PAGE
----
FROM:     Eric Koperek = erickoperek@gmail.com
SUBJECT:     Calorie Crops
DATE:     PM 8:34 Wednesday 3 August 2016
TEXT:

(1)     Grow turnips.

(2)     You can grow more calories per acre by planting turnips than by planting any other food crop.  C4 plants (like maize) are more efficient at converting sunlight into sugar, but turnips (a C3 plant) grow much faster and tolerate cold climates.  You can harvest a crop of turnips every 40 days.  Grow multiple crops in sequence.  Over the course of a season or year this adds up to a great mountain of calories, about 19 tons of turnips per acre every 40 days or 9 crops per year = 171 TONS of turnips per acre every year (365 days).  No other crop, temperate or tropical, can match this productivity.

ERIC KOPEREK = erickoperek@gmail.com

end comment

 
Tyler Ludens
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It may not be possible to eat enough turnips to supply sufficient calories to survive, if eating a homegrown vegan diet.  It is barely possible with potatoes, if one eats several pounds per day.

Turnips 22 calories per 100 grams

Potatoes 93 calories per 100 grams
 
David Good
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R Ranson wrote:
But as for the 'easiest' calorie crop?  That is going to depend on where you live and your style of cooking/eating.  The only way to discover what the easiest crop is for you is to grow a bunch and then decide which you like best.


Yes. This. When I wrote Totally Crazy Easy Florida Gardening, the thing that made it true to the title was that I tested a wide range of crops in a specific climate, then worked out the best yielding and easiest to grow. You could literally feed 4-5 families on yams and chaya if you had an acre... but only in the right climate. In Tennessee I stuck to potatoes, Jerusalem artichokes and squash for calorie crops. Where I currently live, it's yams, breadfruit, tropical pumpkins, pigeon peas and bananas/plantains.
 
Gilbert Fritz
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I'm in a cold high desert where the choices are limited, though Jerusalem Artichokes do grow here. Are they healthy as the bulk of a diet? While I know they can be processed to turn the inulin into fructose, I thought a high fructose diet was not a great idea in the long run.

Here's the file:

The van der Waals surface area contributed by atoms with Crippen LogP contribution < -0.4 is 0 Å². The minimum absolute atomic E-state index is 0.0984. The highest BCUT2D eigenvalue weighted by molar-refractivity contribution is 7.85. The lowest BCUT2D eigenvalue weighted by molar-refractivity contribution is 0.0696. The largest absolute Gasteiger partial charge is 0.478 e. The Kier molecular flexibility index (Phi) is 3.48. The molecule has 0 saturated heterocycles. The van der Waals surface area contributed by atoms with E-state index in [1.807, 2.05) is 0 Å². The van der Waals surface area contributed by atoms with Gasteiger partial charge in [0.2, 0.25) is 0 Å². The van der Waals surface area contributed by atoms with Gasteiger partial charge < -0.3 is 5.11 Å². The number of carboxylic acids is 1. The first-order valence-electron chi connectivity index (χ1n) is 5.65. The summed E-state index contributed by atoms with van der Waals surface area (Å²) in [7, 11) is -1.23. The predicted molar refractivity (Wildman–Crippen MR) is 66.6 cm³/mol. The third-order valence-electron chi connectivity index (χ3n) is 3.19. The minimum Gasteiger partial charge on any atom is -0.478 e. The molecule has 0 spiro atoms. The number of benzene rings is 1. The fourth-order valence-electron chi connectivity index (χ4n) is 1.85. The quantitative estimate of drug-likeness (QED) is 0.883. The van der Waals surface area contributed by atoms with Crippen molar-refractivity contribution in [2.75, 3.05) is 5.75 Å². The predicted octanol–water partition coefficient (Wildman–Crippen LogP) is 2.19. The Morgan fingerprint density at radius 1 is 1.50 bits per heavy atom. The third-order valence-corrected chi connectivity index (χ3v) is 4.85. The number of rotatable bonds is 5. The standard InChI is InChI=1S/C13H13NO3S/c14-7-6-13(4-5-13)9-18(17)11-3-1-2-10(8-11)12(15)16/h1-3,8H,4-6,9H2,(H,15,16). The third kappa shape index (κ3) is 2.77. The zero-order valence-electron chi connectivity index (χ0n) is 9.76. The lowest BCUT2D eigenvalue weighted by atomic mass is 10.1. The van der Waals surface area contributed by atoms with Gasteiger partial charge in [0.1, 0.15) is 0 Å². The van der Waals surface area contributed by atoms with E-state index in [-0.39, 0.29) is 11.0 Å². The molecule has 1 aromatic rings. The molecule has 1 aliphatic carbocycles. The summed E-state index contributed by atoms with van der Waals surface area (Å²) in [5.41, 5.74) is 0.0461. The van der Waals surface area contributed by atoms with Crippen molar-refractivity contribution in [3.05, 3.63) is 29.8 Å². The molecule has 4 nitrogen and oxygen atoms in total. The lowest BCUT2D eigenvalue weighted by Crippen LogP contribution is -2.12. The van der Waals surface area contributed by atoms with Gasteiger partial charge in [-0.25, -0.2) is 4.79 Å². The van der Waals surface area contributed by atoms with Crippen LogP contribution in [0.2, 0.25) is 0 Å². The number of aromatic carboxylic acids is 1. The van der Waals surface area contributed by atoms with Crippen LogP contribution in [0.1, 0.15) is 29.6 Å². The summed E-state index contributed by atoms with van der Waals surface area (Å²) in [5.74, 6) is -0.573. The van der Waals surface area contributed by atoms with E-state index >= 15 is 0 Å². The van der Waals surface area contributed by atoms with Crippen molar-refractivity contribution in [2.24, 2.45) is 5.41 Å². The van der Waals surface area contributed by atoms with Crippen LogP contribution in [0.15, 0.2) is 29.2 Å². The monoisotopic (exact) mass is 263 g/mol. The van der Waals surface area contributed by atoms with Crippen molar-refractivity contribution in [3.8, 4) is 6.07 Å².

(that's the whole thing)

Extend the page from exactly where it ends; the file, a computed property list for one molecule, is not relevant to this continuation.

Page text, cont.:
Tyler Ludens
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Reading up on nutrition information for Jerusalem Artichokes, they seem like a healthy food.  I don't think you could get all your calories from them, because they have fewer than potatoes.  If the ones I'm growing now prove to be reliably perennial, I plan to plant and grow more, since neither my husband nor I seem to have any digestive trouble from them, and they are growing better than most things in the garden right now.  As far as fructose, I don't think any kind of pure sugar is healthy as a large part of the diet, but only a supplement. For a non-vegan, it might be healthier to feed extra roots to an animal, and then eat the animal or its products.
 
R Scott
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Tyler Ludens wrote:It may not be possible to eat enough turnips to supply sufficient calories to survive, if eating a homegrown vegan diet.  It is barely possible with potatoes, if one eats several pounds per day.

Turnips 22 calories per 100 grams

Potatoes 93 calories per 100 grams


Plus you can get into toxicity levels of some nutrients if you eat that much of any one staple. 

Meat is a great calorie and nutrient concentrator, but if you won't/can't eat it you have to work extra hard to get nutrient density. 

 
Casie Becker
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I've noticed in some of the older stories that I read that the shear size of the meals that were considered normal in European countries sometimes sounds unbelievable. I think this is due in part to more high calorie foods being commonly available. (much more animal products, sugars, grains, potatoes, cooking oils)

I thought potatoes were a real miracle crop; in part because they packed so much nutrition and calories into a much smaller portion than any of the crops available before. Until that time people where surviving entirely on much lower calorie produce and animal products. The poorer classes had severely limited amounts of those animal products also. Where were they getting the bulk of their calories until then? I think the hard to process items usually became luxuries of the wealthy.
 
Tyler Ludens